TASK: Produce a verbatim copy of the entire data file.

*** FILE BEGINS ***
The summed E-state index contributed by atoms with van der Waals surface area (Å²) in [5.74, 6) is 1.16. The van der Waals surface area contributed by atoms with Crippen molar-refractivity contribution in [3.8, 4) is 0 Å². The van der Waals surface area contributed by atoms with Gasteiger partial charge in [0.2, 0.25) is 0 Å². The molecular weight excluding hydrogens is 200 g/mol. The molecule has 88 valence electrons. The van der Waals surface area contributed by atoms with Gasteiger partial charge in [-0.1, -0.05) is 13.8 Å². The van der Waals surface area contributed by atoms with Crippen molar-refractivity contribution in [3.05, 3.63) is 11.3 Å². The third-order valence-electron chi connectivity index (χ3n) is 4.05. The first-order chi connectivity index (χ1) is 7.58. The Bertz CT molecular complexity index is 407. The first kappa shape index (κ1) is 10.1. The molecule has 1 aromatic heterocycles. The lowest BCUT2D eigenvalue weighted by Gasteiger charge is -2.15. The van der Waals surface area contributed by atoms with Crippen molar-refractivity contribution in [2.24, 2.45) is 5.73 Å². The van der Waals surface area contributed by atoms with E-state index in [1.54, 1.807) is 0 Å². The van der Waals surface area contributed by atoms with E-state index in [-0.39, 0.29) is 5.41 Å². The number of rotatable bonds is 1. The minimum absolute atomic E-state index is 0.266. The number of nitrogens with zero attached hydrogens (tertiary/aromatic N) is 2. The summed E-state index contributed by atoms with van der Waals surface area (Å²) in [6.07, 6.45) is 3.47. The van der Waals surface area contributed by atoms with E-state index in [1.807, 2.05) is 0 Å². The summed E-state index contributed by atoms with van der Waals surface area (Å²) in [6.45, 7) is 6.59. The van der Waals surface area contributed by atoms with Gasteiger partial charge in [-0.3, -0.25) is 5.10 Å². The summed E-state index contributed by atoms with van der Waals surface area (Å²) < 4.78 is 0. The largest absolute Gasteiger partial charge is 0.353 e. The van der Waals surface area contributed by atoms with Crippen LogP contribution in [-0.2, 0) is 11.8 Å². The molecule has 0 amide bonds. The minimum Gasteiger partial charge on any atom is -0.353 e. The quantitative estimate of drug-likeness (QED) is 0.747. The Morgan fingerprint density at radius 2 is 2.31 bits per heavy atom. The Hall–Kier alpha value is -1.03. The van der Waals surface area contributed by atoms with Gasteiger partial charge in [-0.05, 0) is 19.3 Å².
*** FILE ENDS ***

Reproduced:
The summed E-state index contributed by atoms with van der Waals surface area (Å²) in [5.74, 6) is 1.16. The van der Waals surface area contributed by atoms with Crippen molar-refractivity contribution in [3.8, 4) is 0 Å². The van der Waals surface area contributed by atoms with Gasteiger partial charge in [0.2, 0.25) is 0 Å². The molecular weight excluding hydrogens is 200 g/mol. The molecule has 88 valence electrons. The van der Waals surface area contributed by atoms with Gasteiger partial charge in [-0.1, -0.05) is 13.8 Å². The van der Waals surface area contributed by atoms with Crippen molar-refractivity contribution in [3.05, 3.63) is 11.3 Å². The third-order valence-electron chi connectivity index (χ3n) is 4.05. The first-order chi connectivity index (χ1) is 7.58. The Bertz CT molecular complexity index is 407. The first kappa shape index (κ1) is 10.1. The molecule has 1 aromatic heterocycles. The lowest BCUT2D eigenvalue weighted by Gasteiger charge is -2.15. The van der Waals surface area contributed by atoms with Crippen molar-refractivity contribution in [2.24, 2.45) is 5.73 Å². The van der Waals surface area contributed by atoms with E-state index in [1.54, 1.807) is 0 Å². The van der Waals surface area contributed by atoms with E-state index in [-0.39, 0.29) is 5.41 Å². The number of rotatable bonds is 1. The minimum absolute atomic E-state index is 0.266. The number of nitrogens with zero attached hydrogens (tertiary/aromatic N) is 2. The summed E-state index contributed by atoms with van der Waals surface area (Å²) in [6.07, 6.45) is 3.47. The van der Waals surface area contributed by atoms with E-state index in [1.807, 2.05) is 0 Å². The summed E-state index contributed by atoms with van der Waals surface area (Å²) in [6.45, 7) is 6.59. The van der Waals surface area contributed by atoms with Gasteiger partial charge in [-0.3, -0.25) is 5.10 Å². The summed E-state index contributed by atoms with van der Waals surface area (Å²) < 4.78 is 0. The largest absolute Gasteiger partial charge is 0.353 e. The van der Waals surface area contributed by atoms with Crippen LogP contribution in [-0.2, 0) is 11.8 Å². The molecule has 0 amide bonds. The minimum Gasteiger partial charge on any atom is -0.353 e. The quantitative estimate of drug-likeness (QED) is 0.747. The Morgan fingerprint density at radius 2 is 2.31 bits per heavy atom. The Hall–Kier alpha value is -1.03. The van der Waals surface area contributed by atoms with Gasteiger partial charge in [-0.05, 0) is 19.3 Å².